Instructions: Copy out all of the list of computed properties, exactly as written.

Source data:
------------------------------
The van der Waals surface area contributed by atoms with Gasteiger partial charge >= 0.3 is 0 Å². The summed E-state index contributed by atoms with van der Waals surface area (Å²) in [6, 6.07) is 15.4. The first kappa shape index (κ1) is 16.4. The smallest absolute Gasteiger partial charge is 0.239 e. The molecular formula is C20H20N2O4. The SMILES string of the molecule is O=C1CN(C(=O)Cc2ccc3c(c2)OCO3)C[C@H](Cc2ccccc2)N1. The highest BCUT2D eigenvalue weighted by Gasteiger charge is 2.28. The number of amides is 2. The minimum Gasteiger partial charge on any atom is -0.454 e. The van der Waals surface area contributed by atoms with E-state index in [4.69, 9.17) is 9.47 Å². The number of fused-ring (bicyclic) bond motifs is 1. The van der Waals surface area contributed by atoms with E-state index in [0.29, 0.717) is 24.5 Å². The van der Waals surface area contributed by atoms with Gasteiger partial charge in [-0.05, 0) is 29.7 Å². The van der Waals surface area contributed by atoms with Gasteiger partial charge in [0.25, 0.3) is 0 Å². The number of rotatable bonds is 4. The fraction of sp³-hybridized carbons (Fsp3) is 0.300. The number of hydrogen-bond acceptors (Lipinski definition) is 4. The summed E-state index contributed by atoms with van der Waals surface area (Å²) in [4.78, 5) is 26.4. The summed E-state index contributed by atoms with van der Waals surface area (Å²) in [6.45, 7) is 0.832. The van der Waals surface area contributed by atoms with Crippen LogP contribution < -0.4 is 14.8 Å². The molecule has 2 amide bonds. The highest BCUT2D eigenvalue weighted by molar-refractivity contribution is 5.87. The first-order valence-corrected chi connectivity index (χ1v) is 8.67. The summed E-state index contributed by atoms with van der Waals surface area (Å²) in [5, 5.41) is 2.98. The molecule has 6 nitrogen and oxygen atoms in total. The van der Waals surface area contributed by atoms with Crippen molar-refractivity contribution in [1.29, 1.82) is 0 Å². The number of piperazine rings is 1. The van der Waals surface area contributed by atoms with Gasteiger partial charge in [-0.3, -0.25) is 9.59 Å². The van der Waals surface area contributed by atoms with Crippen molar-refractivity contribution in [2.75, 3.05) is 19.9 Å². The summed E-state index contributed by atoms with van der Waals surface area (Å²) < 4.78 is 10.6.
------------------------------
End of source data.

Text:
The van der Waals surface area contributed by atoms with Gasteiger partial charge >= 0.3 is 0 Å². The summed E-state index contributed by atoms with van der Waals surface area (Å²) in [6, 6.07) is 15.4. The first kappa shape index (κ1) is 16.4. The smallest absolute Gasteiger partial charge is 0.239 e. The molecular formula is C20H20N2O4. The SMILES string of the molecule is O=C1CN(C(=O)Cc2ccc3c(c2)OCO3)C[C@H](Cc2ccccc2)N1. The highest BCUT2D eigenvalue weighted by Gasteiger charge is 2.28. The number of amides is 2. The minimum Gasteiger partial charge on any atom is -0.454 e. The van der Waals surface area contributed by atoms with E-state index in [4.69, 9.17) is 9.47 Å². The number of fused-ring (bicyclic) bond motifs is 1. The van der Waals surface area contributed by atoms with E-state index in [0.29, 0.717) is 24.5 Å². The van der Waals surface area contributed by atoms with Gasteiger partial charge in [-0.05, 0) is 29.7 Å². The van der Waals surface area contributed by atoms with Gasteiger partial charge in [0.25, 0.3) is 0 Å². The number of rotatable bonds is 4. The fraction of sp³-hybridized carbons (Fsp3) is 0.300. The number of hydrogen-bond acceptors (Lipinski definition) is 4. The summed E-state index contributed by atoms with van der Waals surface area (Å²) in [4.78, 5) is 26.4. The summed E-state index contributed by atoms with van der Waals surface area (Å²) in [6.45, 7) is 0.832. The van der Waals surface area contributed by atoms with Crippen LogP contribution < -0.4 is 14.8 Å². The molecule has 2 amide bonds. The highest BCUT2D eigenvalue weighted by molar-refractivity contribution is 5.87. The first-order valence-corrected chi connectivity index (χ1v) is 8.67. The summed E-state index contributed by atoms with van der Waals surface area (Å²) in [5, 5.41) is 2.98. The molecule has 6 nitrogen and oxygen atoms in total. The van der Waals surface area contributed by atoms with Crippen molar-refractivity contribution in [1.29, 1.82) is 0 Å². The number of piperazine rings is 1. The van der Waals surface area contributed by atoms with Gasteiger partial charge in [-0.3, -0.25) is 9.59 Å². The van der Waals surface area contributed by atoms with Crippen molar-refractivity contribution in [2.75, 3.05) is 19.9 Å². The summed E-state index contributed by atoms with van der Waals surface area (Å²) < 4.78 is 10.6.